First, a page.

Mexico: The Unbearable Cost of Distrust

March 5, 2015

By Arturo Franco, The Expert Take

justice - gavelTrust is at the heart of Mexico’s challenges today. The lubricant of the economic engine, trust enables market exchanges, reduces transaction costs for business, upholds security and peace, and makes institutions and the political system work. Distrust, in turn, creates unnecessary costs, incentivizes negative behaviors, and can become a huge burden for productivity and for growth.

Mexicans’ reported levels of trust and confidence in a wide range of institutions have been declining for many years. Between 2013 and 2014, virtually every institution, from the police to the church, from television stations and universities, to political parties, Congress and the president, have suffered from rising public distrust. What is worse, perhaps, is that investor confidence has also eroded.

Read the entire Expert Take here…


Falling Oil Prices: Changing Implications for Global Producers

February 6, 2015

02/04/2015 Woodrow Wilson Center

As the price of oil continues to fall, the Wilson Center’s Africa Program, Canada Institute, Kennan Institute, Latin American Program, Middle East Program, Mexico Institute and its Regional and Global Energy Series convened an expert global panel, assembled from Russia, Colombia, Canada, Iran, and Nigeria, to discuss the economic and political repercussions of depressed energy prices, as well as the effects of the lower prices on competitiveness and investment.


The U.S.-Mexico Border: Reporting on an Economy in Transition

February 3, 2015

chris wilsonThe Wilson Center’s Mexico Institute has released a new report, “The U.S.-Mexico Border economy in Transition.” The report provides insight into day to day life and commerce along the border, and provides a series of recommendations to strengthen competitiveness. We spoke with Mexico Institute Senior Associate, Chris Wilson, to learn more about both the unique process behind the report and also about some of the best ideas emerging from the year-long project. That’s the focus of this edition of Wilson Center NOW.


Better Late than Never: Lessons Learned from Mexican Truck Drivers in the United States

February 2, 2015

By Luis de la Calle

Truck2The opening of the United States to freight trucking companies from Mexico will change the border and its competitiveness.

Mexico must always demand the rule of law and compliance with commitments.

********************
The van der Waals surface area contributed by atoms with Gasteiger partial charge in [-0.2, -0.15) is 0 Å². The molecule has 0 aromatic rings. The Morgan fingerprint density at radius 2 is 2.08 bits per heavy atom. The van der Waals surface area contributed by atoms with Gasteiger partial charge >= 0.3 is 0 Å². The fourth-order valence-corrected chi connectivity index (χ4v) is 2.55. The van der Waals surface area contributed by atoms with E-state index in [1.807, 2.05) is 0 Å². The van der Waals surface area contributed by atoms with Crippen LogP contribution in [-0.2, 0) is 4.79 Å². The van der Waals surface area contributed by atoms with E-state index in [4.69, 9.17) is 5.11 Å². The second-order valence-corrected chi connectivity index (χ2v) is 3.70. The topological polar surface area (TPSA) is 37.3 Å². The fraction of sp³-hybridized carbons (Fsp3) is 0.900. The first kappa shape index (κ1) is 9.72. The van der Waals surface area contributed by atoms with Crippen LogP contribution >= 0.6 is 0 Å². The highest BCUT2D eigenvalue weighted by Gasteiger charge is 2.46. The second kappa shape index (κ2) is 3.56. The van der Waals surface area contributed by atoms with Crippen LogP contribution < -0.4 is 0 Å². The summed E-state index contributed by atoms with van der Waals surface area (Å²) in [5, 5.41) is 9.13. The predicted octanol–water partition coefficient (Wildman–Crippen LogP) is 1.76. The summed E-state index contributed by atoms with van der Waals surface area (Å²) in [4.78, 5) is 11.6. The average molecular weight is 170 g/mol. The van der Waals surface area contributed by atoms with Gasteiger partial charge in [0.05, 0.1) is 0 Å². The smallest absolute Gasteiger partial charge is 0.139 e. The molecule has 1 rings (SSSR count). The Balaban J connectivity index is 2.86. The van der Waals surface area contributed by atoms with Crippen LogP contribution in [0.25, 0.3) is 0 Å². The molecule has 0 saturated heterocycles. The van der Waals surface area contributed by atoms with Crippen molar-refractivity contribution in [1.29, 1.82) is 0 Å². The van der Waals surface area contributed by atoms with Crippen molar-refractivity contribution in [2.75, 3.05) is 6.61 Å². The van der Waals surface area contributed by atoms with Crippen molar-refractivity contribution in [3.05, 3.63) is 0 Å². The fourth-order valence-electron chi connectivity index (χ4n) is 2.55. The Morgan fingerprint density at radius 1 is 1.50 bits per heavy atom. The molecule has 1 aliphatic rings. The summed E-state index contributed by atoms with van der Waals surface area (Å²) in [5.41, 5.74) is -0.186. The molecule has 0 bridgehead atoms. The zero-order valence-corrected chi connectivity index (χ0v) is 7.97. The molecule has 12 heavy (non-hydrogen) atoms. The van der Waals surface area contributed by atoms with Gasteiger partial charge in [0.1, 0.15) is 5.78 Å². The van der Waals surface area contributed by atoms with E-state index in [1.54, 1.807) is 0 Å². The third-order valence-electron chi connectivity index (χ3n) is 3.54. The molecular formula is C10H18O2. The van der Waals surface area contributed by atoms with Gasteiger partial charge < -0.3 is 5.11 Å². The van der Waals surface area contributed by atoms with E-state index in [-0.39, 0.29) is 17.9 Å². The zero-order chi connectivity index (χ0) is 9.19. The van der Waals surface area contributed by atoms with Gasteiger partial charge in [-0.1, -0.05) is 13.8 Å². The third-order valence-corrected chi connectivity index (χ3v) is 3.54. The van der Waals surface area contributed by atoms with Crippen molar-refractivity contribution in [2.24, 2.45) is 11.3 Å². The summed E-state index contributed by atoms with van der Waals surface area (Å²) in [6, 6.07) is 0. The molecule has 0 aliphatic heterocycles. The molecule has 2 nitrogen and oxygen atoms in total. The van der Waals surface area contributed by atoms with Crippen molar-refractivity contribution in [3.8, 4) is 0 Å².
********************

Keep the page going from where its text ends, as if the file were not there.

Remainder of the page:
On Friday, January 9, 2015, the United States Department of Transportation made an important announcement that has not received the recognition it deserves: the Department of Transportation will begin to process applications of Mexican land freight trucking companies wishing to provide international services in the United States.

This announcement ends the pilot program that was established as a palliative measure in response to the longstanding dispute with Mexico. This topic is worth remembering for the lessons it leaves us with.

Read more…

This article was originally published in Spanish on El Universal


Obama y el Estado de la Unión

January 26, 2015

1/24/2014 El Universal

By Andrew Selee, Executive Vice President of the Wilson Center and Senior Advisor to the Mexico Institute

3004717988_06761377b7_zEsta semana el president Barack Obama ofreció su informe anual en el recinto del Congreso de Estados Unidos, un discurso que se conoce por tradición como “el Estado de la Unión”. Aunque jamás hizo referencia directa a México, y apenas mencionó el tema de la legalización de millones de migrantes, tocó temas que tienen muchas implicaciones para la relación entre vecinos y el futuro de México.

Read more…


Corrupción y ley

January 26, 2015

1/26/2015 La Silla Rota

By Andrew Selee, Executive Vice President of the Wilson Center and Senior Advisor to the Mexico Institute

justice - gavel and bookEl año 2015 ha iniciado con mucho escepticismo para los ciudadanos mexicanos sobre sus representantes electos. Para los políticos que pensaban que el puente Guadalupe Reyes iba a curar el desánimo de la población hacia sus gobernantes, no ha resultado así. Es probable que las protestas por Ayotzinapa vayan perdiendo fuerza, pero la decepción ciudadana por varios hechos del año pasado, y en general en los últimos años, no parece haber desaparecido.

El problema de fondo es que la sociedad mexicana ha evolucionado más rápido en sus expectativas sobre la ética y la corrupción que el entendimiento y, ni decir, la actuación, de los políticos en este tema. Los políticos siguen pensando que la corrupción es un tema culturalmente aceptado entre los mexicanos, mientras que los ciudadanos ya están hartos del costo en dinero, productividad y vidas que ha generado la corrupción. Las protestas por Ayotzinapa y antes por las muertes de Villas Salvárcar, las bromas que circulan por Facebook y Twitter sobre la Casa Blanca, y el Corruptour en Monterrey, en que activistas locales de la ciudad llevan a sus paisanos a conocer a los puntos más álgidos del desfalco y complicidad en la capital regiomontana, son sólo síntomas del hartazgo que están sintiendo los ciudadanos.

Read more…


Citizen Security in Mexico: Getting Better or Getting Worse?

January 23, 2015

1/23/2015 Wilson Center CONTEXT

security_lockIn this edition of CONTEXT, Alejandro Hope (Mexican Institute for Competitiveness), and David Shirk (University of San Diego), review efforts to improve citizen security in Mexico in 2014. They also look ahead to what we can expect in 2015. Is the situation getting better or worse? The answer to that question has a lot to do with where you’re looking. Our guests sort through the good and bad news with an eye toward the future.

Watch the video here.


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